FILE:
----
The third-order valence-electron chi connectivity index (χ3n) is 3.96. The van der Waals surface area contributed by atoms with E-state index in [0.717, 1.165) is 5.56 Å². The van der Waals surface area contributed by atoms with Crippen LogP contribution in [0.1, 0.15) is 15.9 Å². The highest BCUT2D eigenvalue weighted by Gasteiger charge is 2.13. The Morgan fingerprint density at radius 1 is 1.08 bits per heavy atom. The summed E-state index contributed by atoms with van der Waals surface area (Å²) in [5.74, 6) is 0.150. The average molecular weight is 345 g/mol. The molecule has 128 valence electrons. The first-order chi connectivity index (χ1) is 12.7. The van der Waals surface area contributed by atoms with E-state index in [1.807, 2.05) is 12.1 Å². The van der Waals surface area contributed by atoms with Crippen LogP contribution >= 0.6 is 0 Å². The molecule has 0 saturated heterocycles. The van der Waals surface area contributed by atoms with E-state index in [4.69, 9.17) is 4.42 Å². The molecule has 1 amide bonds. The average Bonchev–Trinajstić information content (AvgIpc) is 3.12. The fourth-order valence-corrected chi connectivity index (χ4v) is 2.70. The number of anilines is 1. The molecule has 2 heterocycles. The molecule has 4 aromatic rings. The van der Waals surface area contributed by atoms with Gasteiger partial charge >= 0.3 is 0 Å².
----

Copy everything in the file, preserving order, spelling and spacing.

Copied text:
The third-order valence-electron chi connectivity index (χ3n) is 3.96. The van der Waals surface area contributed by atoms with E-state index in [0.717, 1.165) is 5.56 Å². The van der Waals surface area contributed by atoms with Crippen LogP contribution in [0.1, 0.15) is 15.9 Å². The highest BCUT2D eigenvalue weighted by Gasteiger charge is 2.13. The Morgan fingerprint density at radius 1 is 1.08 bits per heavy atom. The summed E-state index contributed by atoms with van der Waals surface area (Å²) in [5.74, 6) is 0.150. The average molecular weight is 345 g/mol. The molecule has 128 valence electrons. The first-order chi connectivity index (χ1) is 12.7. The van der Waals surface area contributed by atoms with E-state index in [1.807, 2.05) is 12.1 Å². The van der Waals surface area contributed by atoms with Crippen LogP contribution >= 0.6 is 0 Å². The molecule has 0 saturated heterocycles. The van der Waals surface area contributed by atoms with E-state index in [4.69, 9.17) is 4.42 Å². The molecule has 1 amide bonds. The average Bonchev–Trinajstić information content (AvgIpc) is 3.12. The fourth-order valence-corrected chi connectivity index (χ4v) is 2.70. The number of anilines is 1. The molecule has 2 heterocycles. The molecule has 4 aromatic rings. The van der Waals surface area contributed by atoms with Gasteiger partial charge >= 0.3 is 0 Å².